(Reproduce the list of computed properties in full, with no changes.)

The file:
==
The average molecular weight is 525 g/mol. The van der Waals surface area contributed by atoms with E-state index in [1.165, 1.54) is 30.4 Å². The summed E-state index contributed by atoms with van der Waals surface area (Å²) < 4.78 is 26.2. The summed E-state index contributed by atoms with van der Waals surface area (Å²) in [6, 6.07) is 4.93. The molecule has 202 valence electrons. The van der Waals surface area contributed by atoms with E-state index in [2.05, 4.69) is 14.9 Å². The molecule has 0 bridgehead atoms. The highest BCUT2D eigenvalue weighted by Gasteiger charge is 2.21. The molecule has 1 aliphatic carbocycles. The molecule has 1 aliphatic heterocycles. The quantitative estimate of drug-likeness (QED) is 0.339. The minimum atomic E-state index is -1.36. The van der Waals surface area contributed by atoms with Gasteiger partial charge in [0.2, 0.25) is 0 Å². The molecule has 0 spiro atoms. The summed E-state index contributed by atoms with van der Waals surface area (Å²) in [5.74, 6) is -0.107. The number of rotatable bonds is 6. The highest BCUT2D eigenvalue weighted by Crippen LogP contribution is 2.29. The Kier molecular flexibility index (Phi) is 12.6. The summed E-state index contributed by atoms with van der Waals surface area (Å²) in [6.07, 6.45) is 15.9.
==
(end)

The average molecular weight is 525 g/mol. The van der Waals surface area contributed by atoms with E-state index in [1.165, 1.54) is 30.4 Å². The summed E-state index contributed by atoms with van der Waals surface area (Å²) < 4.78 is 26.2. The summed E-state index contributed by atoms with van der Waals surface area (Å²) in [6, 6.07) is 4.93. The molecule has 202 valence electrons. The van der Waals surface area contributed by atoms with E-state index in [2.05, 4.69) is 14.9 Å². The molecule has 0 bridgehead atoms. The highest BCUT2D eigenvalue weighted by Gasteiger charge is 2.21. The molecule has 1 aliphatic carbocycles. The molecule has 1 aliphatic heterocycles. The quantitative estimate of drug-likeness (QED) is 0.339. The minimum atomic E-state index is -1.36. The van der Waals surface area contributed by atoms with Gasteiger partial charge in [0.2, 0.25) is 0 Å². The molecule has 0 spiro atoms. The summed E-state index contributed by atoms with van der Waals surface area (Å²) in [5.74, 6) is -0.107. The number of rotatable bonds is 6. The highest BCUT2D eigenvalue weighted by Crippen LogP contribution is 2.29. The Kier molecular flexibility index (Phi) is 12.6. The summed E-state index contributed by atoms with van der Waals surface area (Å²) in [6.07, 6.45) is 15.9.